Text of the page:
The main character maintains some distance from the events that take place—“I felt a contentment outside human society that I couldn't feel within it.”—and so he allows the reader to draw their own conclusions about what drives the other characters to do what they do. The author is very good at evoking the feel of the time and place of the story. An enjoyable read.
It’s a good looking book too, with a slightly shorter and wider page size than is typical, and a nice thick shiny cover. It’s typeset in Perpetua, which is a font I like, but I felt like the italics were too small for the body text (see the image below). I’m not sure how this would happen unless it’s an intentional feature of the font set. It looked funny to me.
Finished Mario Vargas Llosa’s The Bad Girl this morning. This is apparently a rewrite of Flaubert’s Madame Bovary. Never having read Flaubert, I wouldn’t have recognized the similarities, but I doubt if I’d enjoy that book as much as The Bad Girl. Lydia Davis just re-translated it into English (“the English translation it deserves”, according to Kathryn Harrison in the New York Times), so maybe it’s worth a read.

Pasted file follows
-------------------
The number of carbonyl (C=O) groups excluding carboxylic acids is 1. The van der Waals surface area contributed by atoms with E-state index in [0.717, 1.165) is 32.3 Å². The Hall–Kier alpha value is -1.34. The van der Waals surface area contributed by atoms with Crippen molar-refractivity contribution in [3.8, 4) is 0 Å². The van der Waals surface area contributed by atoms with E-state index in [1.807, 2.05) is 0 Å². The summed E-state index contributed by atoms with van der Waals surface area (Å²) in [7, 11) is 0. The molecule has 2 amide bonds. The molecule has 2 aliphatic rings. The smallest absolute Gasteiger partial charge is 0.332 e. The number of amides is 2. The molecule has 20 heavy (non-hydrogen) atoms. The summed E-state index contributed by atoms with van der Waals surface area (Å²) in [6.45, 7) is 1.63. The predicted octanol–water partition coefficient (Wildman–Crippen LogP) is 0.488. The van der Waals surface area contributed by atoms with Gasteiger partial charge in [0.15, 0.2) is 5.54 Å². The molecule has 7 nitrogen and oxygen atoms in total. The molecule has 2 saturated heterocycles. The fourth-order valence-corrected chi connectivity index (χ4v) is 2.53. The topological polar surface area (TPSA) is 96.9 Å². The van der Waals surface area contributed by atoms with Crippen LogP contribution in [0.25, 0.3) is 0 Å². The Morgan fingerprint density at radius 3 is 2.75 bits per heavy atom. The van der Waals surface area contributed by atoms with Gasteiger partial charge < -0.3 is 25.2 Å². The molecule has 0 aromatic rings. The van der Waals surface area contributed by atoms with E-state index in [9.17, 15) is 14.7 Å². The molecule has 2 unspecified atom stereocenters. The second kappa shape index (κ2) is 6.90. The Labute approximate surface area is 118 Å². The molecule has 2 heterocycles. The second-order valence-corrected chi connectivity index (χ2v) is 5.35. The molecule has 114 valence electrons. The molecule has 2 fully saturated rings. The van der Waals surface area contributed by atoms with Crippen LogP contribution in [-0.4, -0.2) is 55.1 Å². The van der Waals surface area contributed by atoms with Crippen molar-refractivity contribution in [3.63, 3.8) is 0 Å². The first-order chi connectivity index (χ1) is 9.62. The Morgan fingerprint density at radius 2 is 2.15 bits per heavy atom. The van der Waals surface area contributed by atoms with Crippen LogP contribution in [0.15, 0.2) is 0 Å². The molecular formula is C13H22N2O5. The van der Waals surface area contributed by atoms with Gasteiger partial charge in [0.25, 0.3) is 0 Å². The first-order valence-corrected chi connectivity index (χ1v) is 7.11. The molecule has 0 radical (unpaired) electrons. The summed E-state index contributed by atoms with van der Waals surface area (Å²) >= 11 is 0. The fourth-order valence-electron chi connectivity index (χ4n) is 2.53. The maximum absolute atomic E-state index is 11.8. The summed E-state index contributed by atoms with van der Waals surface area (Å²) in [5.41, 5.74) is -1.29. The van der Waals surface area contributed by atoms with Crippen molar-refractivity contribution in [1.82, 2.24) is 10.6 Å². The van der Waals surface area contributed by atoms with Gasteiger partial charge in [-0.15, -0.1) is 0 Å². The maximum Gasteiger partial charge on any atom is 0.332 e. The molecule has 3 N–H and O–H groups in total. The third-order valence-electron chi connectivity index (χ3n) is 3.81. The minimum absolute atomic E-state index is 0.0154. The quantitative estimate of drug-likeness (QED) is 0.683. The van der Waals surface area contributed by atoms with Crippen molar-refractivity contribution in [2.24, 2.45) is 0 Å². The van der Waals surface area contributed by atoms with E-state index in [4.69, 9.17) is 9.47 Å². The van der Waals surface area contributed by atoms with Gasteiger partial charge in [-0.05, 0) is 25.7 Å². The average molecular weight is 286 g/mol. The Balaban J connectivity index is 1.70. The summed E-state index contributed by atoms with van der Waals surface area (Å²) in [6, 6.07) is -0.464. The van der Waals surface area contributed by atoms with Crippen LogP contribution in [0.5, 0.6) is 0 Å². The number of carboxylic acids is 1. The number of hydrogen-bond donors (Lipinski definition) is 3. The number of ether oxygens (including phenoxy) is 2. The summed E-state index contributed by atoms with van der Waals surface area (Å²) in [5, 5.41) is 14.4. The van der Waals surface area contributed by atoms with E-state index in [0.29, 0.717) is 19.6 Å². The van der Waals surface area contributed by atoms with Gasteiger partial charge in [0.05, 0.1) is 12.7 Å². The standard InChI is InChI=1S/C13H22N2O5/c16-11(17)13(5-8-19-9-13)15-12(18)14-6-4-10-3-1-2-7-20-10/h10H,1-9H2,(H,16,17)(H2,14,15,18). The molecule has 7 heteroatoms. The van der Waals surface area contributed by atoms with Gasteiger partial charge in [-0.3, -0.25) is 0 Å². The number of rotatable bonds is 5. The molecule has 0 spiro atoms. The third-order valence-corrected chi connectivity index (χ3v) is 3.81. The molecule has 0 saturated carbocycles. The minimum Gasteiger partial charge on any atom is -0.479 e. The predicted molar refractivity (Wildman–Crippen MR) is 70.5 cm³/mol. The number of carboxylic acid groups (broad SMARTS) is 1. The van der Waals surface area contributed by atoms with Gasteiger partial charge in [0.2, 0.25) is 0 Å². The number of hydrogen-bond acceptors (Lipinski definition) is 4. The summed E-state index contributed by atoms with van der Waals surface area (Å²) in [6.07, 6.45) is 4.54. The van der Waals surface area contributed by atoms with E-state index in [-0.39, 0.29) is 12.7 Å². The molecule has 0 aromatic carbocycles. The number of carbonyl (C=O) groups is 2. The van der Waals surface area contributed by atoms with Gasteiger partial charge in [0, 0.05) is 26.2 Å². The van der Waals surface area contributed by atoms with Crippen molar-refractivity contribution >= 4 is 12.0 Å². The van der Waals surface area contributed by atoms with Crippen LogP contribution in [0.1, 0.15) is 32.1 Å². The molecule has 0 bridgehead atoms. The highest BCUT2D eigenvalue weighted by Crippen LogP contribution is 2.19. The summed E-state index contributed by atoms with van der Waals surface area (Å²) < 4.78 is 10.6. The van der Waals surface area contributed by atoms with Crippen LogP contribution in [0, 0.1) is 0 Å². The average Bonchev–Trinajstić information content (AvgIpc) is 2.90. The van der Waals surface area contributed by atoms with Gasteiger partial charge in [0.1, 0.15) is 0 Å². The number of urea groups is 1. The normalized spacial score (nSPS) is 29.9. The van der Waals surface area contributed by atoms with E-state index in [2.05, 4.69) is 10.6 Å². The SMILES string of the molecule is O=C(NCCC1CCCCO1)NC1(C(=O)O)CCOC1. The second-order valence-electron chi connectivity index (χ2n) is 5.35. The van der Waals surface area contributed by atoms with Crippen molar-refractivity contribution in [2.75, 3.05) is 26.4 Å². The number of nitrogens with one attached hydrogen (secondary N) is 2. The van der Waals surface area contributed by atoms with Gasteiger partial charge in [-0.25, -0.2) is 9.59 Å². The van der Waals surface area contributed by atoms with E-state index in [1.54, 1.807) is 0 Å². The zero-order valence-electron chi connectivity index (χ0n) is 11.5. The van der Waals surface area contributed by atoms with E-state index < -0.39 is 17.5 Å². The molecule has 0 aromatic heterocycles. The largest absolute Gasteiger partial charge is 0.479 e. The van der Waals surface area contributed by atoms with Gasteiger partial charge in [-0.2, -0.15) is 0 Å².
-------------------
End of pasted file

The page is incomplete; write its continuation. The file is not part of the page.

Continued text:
The book is written from the first-person perspective of Ricardo Somocurcio, covering his entire life. As the bad girl disappears and reappears, she throws his life into chaos, ecstasy, and ruin each time. He’s unable to overcome his love for her, regardless of the depths she plumbs in her quest to make a life for herself and escape the poverty of her family. It isn’t the most compelling plot, but Somocurcio tells a very entertaining tale, and anyone who has experienced the ways that love defeats reason will understand what he goes through. It’s also something of a guilty pleasure to witness how the bad girl uses her power over Somocurcio (and the other men she exploits) to get what she wants, and observe the train wreck when she moves on.
I only highlighted one line in the book. I don’t think it characterizes the message of the book, but perhaps one of them: “In this life things rarely happen the way we little pissants plan them.” I wonder what word was actually used in the Spanish original, and translated into pissant here?
Good book. I’ll be reading more Vargas Llosa in the future, starting with The War of the End of the World, which is considered to be his best novel.